#mnetoday: How do you work with the market, through the galleries or directly? Since you make a living from painting, is it difficult for you as an artist to part with your own creations?

MM: Most painting are sold through the gallery but I must say that I sell directly too, but rarely, because Montenegro is a very small market. Therefore, it is better to leave the issue of commercialization to the galleries because that way you avoid the very awkward situation of bargaining with someone who wants to buy your picture. I would sell other people’s pictures much easier than my own and therefore galleries are better and a practical solution because they need to do that job. In general, it is not difficult for me to part with my creations, although among them there are some pictures that were hard to sell. Realistically, all the creations in painting, sculpturing, literature or any other type of art, were not made by the artists for themselves but for others. If I paint a picture and other people don’t see it, that’s the same as when a writer writes a novel that doesn’t get published and is instead kept in a drawer. An image is something that has to go out to an audience and has to be seen because no matter how many times it has been seen, if it is a really good picture it’s never enough. In the end everything will remain in this world because we cannot take it with us when we die. I don’t understand artists who jealously guard their creations and won’t sell them even though their studios are full – in the end, when you go to the other world, all the pictures will be sold by someone else.

#mnetoday: In addition to painting you’ve been working with art photography lately. Where did your love for this medium come from?

MM: Art Photography is close to painting because it’s part of visual arts. Although I haven’t studied photography, I think I still have a certain advantage compared to some others who work with it because I’ve been watching everything around me as a painter my entire life. So I always have an eye for special details, the play of light and so on … With photos the most interesting thing is landscapes, and because I walk a lot, it gives me the perfect opportunity to pursue photography and to take notes in the way that a photographic camera can capture something. For me this is more of a way to relax than a serious business and I think that documentary photography has the greatest advantage by far compared to all other kinds of art, because only photography can perfect and record a moment, and it literally “freezes” time. No other art form can do that.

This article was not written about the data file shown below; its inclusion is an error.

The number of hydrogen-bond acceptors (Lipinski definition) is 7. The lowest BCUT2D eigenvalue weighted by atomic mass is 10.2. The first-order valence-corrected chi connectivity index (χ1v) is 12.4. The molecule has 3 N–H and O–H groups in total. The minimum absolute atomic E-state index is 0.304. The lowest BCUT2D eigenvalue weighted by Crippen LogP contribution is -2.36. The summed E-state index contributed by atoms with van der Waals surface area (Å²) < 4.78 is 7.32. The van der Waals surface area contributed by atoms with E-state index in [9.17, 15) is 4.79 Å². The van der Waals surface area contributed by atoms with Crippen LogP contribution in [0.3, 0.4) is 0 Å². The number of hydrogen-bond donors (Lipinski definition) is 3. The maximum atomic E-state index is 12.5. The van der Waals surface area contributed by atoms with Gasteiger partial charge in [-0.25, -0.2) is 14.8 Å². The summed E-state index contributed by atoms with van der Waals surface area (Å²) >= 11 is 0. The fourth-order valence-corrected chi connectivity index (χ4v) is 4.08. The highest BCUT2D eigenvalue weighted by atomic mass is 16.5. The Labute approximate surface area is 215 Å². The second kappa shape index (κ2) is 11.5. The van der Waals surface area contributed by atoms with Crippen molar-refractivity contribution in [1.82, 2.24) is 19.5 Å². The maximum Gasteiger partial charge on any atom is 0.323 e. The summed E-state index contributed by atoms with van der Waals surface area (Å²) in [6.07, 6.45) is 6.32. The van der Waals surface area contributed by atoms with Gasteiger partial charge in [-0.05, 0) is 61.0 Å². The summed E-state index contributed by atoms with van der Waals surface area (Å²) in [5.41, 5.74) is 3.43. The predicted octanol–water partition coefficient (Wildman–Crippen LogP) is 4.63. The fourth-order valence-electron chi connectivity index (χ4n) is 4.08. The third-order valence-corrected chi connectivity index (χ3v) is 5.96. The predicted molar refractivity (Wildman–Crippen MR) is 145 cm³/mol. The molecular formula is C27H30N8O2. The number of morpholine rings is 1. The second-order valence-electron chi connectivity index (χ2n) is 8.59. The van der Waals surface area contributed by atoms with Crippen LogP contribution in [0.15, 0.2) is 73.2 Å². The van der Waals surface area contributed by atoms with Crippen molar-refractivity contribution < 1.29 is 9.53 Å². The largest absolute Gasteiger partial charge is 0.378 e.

#mnetoday: Once you said that the artist can reach more by painting a single image, than by lecturing for twenty years in schools?

MM: Yes, this is one of my favorite sayings. In fact, I had the opportunity to work in schools and teach others trying to study art. I think, however, that people who are naturally gifted, don’t need to work in the schools, no matter how noble it is, because it simply takes too much time and energy. I think you cannot work two jobs and be great in both of them – you must devote yourself to only one. I’m the only one responsible for everything I’ve done with painting and there’s no one else to blame but me. I don’t belong in a group of artists that have high opinions of themselves, but I can say that in the 20 years of my career I created paintings that are recognizable while still doing something which I am relatively satisfied with considering my background and where I came from and the circumstances under which I worked. If I had spent those 20 years teaching at a school, I would have retired without leaving a tangible artistic material trace behind, but now I left a lot of pictures that are everywhere. I hope I will succeed to still make at least as many more pictures as I have until now.